Verse 19. - I should have been as though I had not been; I should have been carried from the womb to the grave. So short an existence would have been the next thing to no existence at all, and would have equally satisfied my wishes. Job 10:1918 And wherefore hast Thou brought me forth out of the womb?

I should have expired, that no eye had seen me,

19 I should have been as though I had never been,

Carried from the womb to the grave.

20 Are not my days few? then cease

And turn from me, that I may become a little cheerful,

21 Before I go to return no more

Into the land of darkness and of the shadow of death,

22 The land of deep darkness like to midnight,

Of the shadow of death and of confusion,

And which is bright like midnight.

The question Wherefore? Job 10:18, is followed by futt. as modi conditionales (Ges. 127, 5) of that which would and should have happened, if God had not permitted him to be born alive: I should have expired, prop. I ought to have expired, being put back to the time of birth (comp. Job 3:13, where the praet. more objectively expressed what would then have happened). These modi condit. are continued in Job 10:19 : I should have been (sc. in the womb) as though I had not been (comp. the short elliptical

(Note: כלא is there equals לא כאשׁר, like ללא, Isaiah 65:1 equals לא לאשׁר [vid. Ges. 123, 3], and כּ is used as a conjunction as little as ל (vid., on Psalm 38:14).)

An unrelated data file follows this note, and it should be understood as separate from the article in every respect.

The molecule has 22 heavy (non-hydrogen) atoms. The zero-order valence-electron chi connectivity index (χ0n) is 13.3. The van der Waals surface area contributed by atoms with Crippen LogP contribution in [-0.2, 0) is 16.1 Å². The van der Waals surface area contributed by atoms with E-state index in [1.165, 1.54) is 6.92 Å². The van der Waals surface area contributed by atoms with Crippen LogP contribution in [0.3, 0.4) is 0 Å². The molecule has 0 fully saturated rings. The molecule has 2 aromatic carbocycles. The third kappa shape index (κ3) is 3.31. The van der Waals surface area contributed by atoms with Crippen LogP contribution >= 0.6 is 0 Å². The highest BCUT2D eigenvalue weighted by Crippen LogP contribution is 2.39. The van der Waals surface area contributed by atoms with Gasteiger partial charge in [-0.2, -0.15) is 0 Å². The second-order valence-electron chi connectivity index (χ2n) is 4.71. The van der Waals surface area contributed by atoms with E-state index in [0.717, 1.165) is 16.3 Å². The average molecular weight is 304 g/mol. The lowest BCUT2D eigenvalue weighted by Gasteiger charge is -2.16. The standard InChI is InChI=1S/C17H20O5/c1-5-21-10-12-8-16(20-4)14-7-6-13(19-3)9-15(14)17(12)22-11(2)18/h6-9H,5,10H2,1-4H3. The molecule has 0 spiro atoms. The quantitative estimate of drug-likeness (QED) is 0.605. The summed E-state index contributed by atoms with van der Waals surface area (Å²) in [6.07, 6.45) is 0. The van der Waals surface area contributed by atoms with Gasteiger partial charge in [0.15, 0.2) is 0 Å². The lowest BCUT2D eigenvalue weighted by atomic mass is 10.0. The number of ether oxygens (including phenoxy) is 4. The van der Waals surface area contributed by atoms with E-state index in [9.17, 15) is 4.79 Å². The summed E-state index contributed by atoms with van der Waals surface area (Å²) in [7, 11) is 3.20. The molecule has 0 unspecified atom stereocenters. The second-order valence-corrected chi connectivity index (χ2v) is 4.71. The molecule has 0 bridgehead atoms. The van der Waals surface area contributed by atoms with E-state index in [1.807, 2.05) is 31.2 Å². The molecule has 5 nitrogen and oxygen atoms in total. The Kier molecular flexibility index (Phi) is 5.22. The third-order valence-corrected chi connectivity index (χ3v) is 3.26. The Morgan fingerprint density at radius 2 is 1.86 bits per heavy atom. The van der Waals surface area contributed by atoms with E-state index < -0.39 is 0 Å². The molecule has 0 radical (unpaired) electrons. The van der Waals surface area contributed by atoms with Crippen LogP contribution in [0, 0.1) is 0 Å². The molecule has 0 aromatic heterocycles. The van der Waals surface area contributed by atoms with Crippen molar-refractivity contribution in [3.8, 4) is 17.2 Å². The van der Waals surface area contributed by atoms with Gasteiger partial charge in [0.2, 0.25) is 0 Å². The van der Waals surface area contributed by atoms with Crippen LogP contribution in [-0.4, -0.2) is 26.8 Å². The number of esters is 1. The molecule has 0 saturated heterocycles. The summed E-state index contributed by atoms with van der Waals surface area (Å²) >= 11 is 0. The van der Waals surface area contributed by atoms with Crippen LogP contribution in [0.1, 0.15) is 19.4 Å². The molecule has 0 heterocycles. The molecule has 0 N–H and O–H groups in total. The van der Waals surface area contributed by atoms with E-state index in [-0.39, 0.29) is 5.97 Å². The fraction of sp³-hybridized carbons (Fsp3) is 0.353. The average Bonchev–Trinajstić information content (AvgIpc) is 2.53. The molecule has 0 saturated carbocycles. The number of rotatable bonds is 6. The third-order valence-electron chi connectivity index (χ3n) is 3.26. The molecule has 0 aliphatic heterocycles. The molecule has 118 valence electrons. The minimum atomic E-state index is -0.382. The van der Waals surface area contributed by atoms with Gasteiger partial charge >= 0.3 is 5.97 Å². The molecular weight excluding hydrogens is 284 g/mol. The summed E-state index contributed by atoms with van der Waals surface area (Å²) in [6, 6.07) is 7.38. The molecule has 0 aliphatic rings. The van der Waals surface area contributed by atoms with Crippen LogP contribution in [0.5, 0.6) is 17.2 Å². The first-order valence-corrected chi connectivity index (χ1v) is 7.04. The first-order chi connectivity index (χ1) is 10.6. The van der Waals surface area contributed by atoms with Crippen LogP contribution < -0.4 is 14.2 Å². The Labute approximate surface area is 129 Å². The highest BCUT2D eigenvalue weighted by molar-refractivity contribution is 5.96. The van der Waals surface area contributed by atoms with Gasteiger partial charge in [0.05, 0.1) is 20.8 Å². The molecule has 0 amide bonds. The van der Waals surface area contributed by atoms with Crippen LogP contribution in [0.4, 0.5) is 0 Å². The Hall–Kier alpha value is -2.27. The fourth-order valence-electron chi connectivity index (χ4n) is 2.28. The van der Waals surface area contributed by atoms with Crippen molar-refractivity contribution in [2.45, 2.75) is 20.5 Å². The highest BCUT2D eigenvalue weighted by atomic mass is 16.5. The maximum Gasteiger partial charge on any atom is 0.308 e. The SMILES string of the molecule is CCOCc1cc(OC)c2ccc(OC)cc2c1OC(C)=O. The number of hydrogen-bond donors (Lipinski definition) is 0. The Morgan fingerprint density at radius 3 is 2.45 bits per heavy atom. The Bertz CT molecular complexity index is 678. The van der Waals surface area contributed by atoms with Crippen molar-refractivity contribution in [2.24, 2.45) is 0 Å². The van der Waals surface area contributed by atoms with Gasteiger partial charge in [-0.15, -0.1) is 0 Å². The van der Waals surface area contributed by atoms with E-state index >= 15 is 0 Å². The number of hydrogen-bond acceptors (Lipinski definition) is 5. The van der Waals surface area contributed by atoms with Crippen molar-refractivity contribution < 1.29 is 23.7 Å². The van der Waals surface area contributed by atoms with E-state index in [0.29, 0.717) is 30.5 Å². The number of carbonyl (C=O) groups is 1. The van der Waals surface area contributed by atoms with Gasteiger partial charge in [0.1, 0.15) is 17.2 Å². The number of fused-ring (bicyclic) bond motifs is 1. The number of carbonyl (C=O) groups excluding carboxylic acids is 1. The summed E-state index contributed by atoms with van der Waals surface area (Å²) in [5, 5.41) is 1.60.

expression, Obadiah 1:16), i.e., as one who had scarcely entered upon existence, and that only of the earliest (as at conception); I should have been carried (הוּבל, as Job 21:32) from the womb (without seeing the light as one born alive) to the grave. This detestation of his existence passes into the wish, Job 10:20, that God would be pleased at least somewhat to relieve him ere he is swallowed up by the night of Hades. We must neither with the Targ. translate: are not my days few, and vanishing away? nor with Oetinger: will not my fewness of days cease? Both are contrary to the correct accentuation. Olshausen thinks it remarkable that there is not a weaker pausal accent to ימי; but such a one is really indirectly there, for Munach is here equivalent to Dech, from which it is formed (vid., the rule in Comm. ber den Psalter, ii. 504). Accordingly, Seb. Schmid correctly translates: nonne parum dies mei? ideo cessa. The Keri substitutes the precative form of expression for the optative: cease then, turn away from me then (imper. consec. with waw of the result, Ewald, 235, a); comp. the precative conclusion to the speech, Job 7:16., but there is no real reason for changing the optative form of the text. ישׁית (voluntative for ישׁת, Job 9:33) may be supplemented by ידו, פניו, עיניו ,פ, or לבו (Job 7:17) (not, however, with Hirz., שׁבטו, after Job 9:34, which is too far-fetched for the usage of the language, or with Bttch., מחנהו, copias suas); שׁית can however, like שׂים, Job 4:20, signify to turn one's self to, se disponere equals to attend to, consequently מן שׁית, to turn the attention from, as מן שׁעה, Job 7:19, Psalm 39:14 (where, as here, ואבליגה follows).